“It is clear that the nuclear agreement has emboldened the regime, a foreseeable outcome that drove Congress to oppose the nuclear deal in the first place,” Nunes said in a statement in 2016. “As Iranian hardliners, including the Iranian Revolutionary Guard Corps, reap the financial windfall of this agreement and use it to meddle in places throughout the world, the United States must be prepared to confront further Iranian aggression.”

He has also criticized President Obama for not being tough enough on Russia.

“Our attempt to accommodate Putin by scrapping our Central European missile defense plan has failed, and our diplomatic ‘reset’ collapsed without being replaced by a new, coherent Russia policy,” he said in a 2014 op-ed. “We now urgently need to reset the reset.”

He went on to say that the United States needs to give more help to nations threatened by Russia, ease restrictions on domestic energy sources so that the U.S. can become an energy supplier for Europe, resurrect the Central European missile defense shield, and launch a public communications campaign to counter Russian propaganda.

In addition, Nunes was highly critical of the Obama administration’s handling of the Benghazi terror attack, saying in 2013 that the White House was misleading the American people about what happened at the embassy in Libya.

“All the emerging evidence shows that the administration tried to spin the Benghazi story to match its triumphant claim that al Qaeda is all but eliminated,” he said. “A deadly attack on a U.S. consulate by al Qaeda-linked terrorists doesn’t fit the narrative, so the administration dismissed intelligence reports revealing that known terrorists were involved in the attack, insisting instead that it evolved out of a spontaneous demonstration against an anti-Islamic YouTube video.”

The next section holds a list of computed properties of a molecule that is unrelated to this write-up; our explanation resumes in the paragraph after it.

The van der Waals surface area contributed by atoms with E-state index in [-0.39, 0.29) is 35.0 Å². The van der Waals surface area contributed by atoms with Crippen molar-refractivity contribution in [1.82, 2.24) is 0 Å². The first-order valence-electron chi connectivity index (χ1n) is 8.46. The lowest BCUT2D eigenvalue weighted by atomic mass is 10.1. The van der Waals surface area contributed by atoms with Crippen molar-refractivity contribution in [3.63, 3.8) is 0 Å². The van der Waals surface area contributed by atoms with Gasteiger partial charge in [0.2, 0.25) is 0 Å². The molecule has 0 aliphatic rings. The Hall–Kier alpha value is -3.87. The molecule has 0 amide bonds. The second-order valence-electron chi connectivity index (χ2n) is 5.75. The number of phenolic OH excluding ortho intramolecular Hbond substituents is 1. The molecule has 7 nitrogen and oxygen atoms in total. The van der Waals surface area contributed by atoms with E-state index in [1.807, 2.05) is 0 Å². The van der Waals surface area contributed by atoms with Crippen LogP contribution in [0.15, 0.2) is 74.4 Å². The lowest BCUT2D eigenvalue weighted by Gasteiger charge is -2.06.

In 2015, Nunes said that the U.S. is facing its highest threat level ever, including after 9/11.


3. He Has Fought With Members of His Own Party, Referring to Some of His Colleagues as ‘Lemmings With Suicide Vests’

Though Nunes has been quite critical of Democrats, he has also occasionally clashed with Republicans, especially in recent years.

In 2015, Nunes told The New Yorker that the biggest change he has seen since being elected to Congress is the rise of conspiracy theories and false information spreading online, with these falsehoods then shaping millions of people’s political beliefs and influencing Republican politicians.

“I used to spend ninety per cent of my constituent response time on people who call, e-mail, or send a letter, such as, ‘I really like this bill, H.R. 123,’ and they really believe in it because they heard about it through one of the groups that they belong to, but their view was based on actual legislation,” Nunes said. “Ten per cent were about ‘Chemtrails from airplanes are poisoning me’ to every other conspiracy theory that’s out there. And that has essentially flipped on its head.”

He went on to say that these days, most of the mail he gets from constituents is really far out there, and only a small portion of it is actually based on facts.

“It’s dramatically changed politics and politicians, and what they’re doing,” he said.

As an example of this, he talked about the 2013 government shutdown, something that was championed by conservatives and talk show hosts across America.